Foetal Alcohol Syndrome: ‘Not enough support for rural women’
With high levels of Foetal Alcohol Syndrome in the Western Cape’s rural areas, questions were raised on Tuesday about what the provincial Department of Social Development was doing to help vulnerable women and communities.
The Department of Social Development in the Western Cape is “not doing enough” to combat Foetal Alcohol Syndrome in the province, says Economic Freedom Fighters Member of the Provincial Parliament Nosipho Makamba-Botya.
Makamba-Botya was speaking during the annual report briefing by the Western Cape Department of Social Development (DSD) in the provincial legislature on Tuesday, questioning what support there was for rural women who are vulnerable to alcohol abuse, which can cause Foetal Alcohol Syndrome (FAS) in children.
FAS is a disorder caused by the consumption of alcohol during pregnancy, which damages the foetus’s brain, resulting in behavioural and intellectual challenges.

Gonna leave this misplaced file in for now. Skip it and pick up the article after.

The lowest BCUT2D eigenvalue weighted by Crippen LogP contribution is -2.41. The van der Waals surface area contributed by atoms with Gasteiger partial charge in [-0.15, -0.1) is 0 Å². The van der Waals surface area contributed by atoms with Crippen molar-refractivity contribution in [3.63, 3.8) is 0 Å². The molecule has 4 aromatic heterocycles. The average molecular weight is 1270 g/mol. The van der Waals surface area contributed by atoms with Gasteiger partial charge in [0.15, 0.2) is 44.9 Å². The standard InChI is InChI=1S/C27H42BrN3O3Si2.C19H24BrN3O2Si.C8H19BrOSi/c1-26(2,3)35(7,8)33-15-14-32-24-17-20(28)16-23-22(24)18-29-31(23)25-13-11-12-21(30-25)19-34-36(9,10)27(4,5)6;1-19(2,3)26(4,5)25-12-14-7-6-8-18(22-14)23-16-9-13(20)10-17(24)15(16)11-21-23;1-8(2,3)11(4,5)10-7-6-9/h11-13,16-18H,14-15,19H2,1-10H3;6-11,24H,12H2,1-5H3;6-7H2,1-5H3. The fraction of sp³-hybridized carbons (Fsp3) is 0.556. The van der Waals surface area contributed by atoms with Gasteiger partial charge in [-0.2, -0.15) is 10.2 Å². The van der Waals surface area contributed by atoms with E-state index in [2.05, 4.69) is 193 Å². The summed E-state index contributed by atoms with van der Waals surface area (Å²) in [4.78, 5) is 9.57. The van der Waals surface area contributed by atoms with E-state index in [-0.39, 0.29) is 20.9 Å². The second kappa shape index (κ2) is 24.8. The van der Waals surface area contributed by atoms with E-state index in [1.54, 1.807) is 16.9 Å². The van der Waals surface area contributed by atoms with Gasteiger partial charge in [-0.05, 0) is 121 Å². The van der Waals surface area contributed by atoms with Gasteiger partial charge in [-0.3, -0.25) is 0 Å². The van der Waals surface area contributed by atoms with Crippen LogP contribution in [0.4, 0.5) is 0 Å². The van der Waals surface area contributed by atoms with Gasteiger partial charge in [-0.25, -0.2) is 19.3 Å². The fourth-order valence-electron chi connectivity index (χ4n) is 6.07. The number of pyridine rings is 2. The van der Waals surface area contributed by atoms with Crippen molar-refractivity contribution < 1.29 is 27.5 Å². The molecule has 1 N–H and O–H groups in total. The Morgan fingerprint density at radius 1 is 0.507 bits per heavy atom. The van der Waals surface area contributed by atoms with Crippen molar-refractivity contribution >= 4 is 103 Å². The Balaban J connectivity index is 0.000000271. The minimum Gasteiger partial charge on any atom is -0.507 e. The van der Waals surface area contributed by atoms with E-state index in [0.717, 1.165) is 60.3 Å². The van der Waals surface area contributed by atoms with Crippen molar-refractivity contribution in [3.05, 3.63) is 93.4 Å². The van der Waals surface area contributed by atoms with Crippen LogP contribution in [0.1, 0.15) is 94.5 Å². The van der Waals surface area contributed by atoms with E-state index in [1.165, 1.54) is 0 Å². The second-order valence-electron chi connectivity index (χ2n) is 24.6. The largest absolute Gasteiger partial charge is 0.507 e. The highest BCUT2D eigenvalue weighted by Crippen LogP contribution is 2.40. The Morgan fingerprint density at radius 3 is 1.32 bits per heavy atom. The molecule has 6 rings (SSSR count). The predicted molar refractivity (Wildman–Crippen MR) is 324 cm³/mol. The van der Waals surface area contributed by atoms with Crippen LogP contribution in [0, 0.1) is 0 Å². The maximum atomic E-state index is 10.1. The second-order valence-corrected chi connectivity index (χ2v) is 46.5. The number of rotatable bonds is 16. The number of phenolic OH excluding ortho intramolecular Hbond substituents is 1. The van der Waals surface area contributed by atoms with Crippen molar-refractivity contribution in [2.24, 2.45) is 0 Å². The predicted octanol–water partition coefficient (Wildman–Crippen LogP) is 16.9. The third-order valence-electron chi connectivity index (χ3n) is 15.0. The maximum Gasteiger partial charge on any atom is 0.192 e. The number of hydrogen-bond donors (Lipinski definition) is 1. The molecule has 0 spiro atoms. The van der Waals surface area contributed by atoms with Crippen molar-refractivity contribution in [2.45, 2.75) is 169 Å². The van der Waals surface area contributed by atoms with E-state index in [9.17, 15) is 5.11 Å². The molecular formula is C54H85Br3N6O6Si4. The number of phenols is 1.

As one of the provinces with a large agricultural and viticultural economy, and with remnants of the “dop system”, the Western Cape has a FAS problem.
The DSD’s website states that, “South Africa has the highest reported occurrence of FAS in the world. In the West Coast, 64 children per 1,000 are affected (6.42%), making it one of the highest in the world. Research shows that 9.4%-12.9% (94-129/1,000) of children in Robertson, Montagu, Bonnievale and Ashton areas are suffering from FAS.”
When Makamba-Botya questioned what the department was doing, department head Dr Robert Macdonald said the number of cases of FAS had “seen reduction following interventions”, adding that, “binge drinking on weekends – that’s the biggest issue”.
But Makamba-Botya was not satisfied with the department’s answers and wanted a full list of programmes in specific areas, “so we [the Standing Committee on Social Development] can take it from there”.
After the meeting, Makama-Botya told Daily Maverick that she was not satisfied as FAS was “really a challenge and the department is not doing enough”.
This challenge was not only for Social Development to solve but needed other stakeholders from the socio-economic sector to help, said Makama-Botya, adding, “Our people remain poor – no jobs.”
“What else do our people do if they don’t have a job – they drink,” she told Daily Maverick. DM